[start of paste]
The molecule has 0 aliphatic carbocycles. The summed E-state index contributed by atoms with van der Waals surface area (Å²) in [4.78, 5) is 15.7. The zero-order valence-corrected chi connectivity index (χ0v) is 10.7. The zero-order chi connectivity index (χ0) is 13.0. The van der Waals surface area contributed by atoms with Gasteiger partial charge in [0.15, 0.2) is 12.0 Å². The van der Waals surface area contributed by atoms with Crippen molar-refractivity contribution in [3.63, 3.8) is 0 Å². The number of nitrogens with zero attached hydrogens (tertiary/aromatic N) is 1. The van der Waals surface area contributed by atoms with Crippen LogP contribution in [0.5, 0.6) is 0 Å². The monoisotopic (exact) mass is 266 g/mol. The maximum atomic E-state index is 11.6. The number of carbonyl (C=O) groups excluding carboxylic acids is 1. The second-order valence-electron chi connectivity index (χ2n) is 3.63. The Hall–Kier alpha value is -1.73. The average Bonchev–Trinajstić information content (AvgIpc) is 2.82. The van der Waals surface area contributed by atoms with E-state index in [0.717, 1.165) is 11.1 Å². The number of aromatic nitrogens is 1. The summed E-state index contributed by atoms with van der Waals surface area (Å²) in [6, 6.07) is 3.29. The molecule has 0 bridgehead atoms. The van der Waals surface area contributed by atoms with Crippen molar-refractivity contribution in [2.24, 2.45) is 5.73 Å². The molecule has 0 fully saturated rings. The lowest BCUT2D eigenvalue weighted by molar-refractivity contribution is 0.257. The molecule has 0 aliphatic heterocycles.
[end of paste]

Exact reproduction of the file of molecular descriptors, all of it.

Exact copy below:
The molecule has 0 aliphatic carbocycles. The summed E-state index contributed by atoms with van der Waals surface area (Å²) in [4.78, 5) is 15.7. The zero-order valence-corrected chi connectivity index (χ0v) is 10.7. The zero-order chi connectivity index (χ0) is 13.0. The van der Waals surface area contributed by atoms with Gasteiger partial charge in [0.15, 0.2) is 12.0 Å². The van der Waals surface area contributed by atoms with Crippen molar-refractivity contribution in [3.63, 3.8) is 0 Å². The number of nitrogens with zero attached hydrogens (tertiary/aromatic N) is 1. The van der Waals surface area contributed by atoms with Crippen LogP contribution in [0.5, 0.6) is 0 Å². The monoisotopic (exact) mass is 266 g/mol. The maximum atomic E-state index is 11.6. The number of carbonyl (C=O) groups excluding carboxylic acids is 1. The second-order valence-electron chi connectivity index (χ2n) is 3.63. The Hall–Kier alpha value is -1.73. The average Bonchev–Trinajstić information content (AvgIpc) is 2.82. The van der Waals surface area contributed by atoms with E-state index in [0.717, 1.165) is 11.1 Å². The number of aromatic nitrogens is 1. The summed E-state index contributed by atoms with van der Waals surface area (Å²) in [6, 6.07) is 3.29. The molecule has 0 bridgehead atoms. The van der Waals surface area contributed by atoms with Crippen molar-refractivity contribution in [2.24, 2.45) is 5.73 Å². The molecule has 0 fully saturated rings. The lowest BCUT2D eigenvalue weighted by molar-refractivity contribution is 0.257. The molecule has 0 aliphatic heterocycles.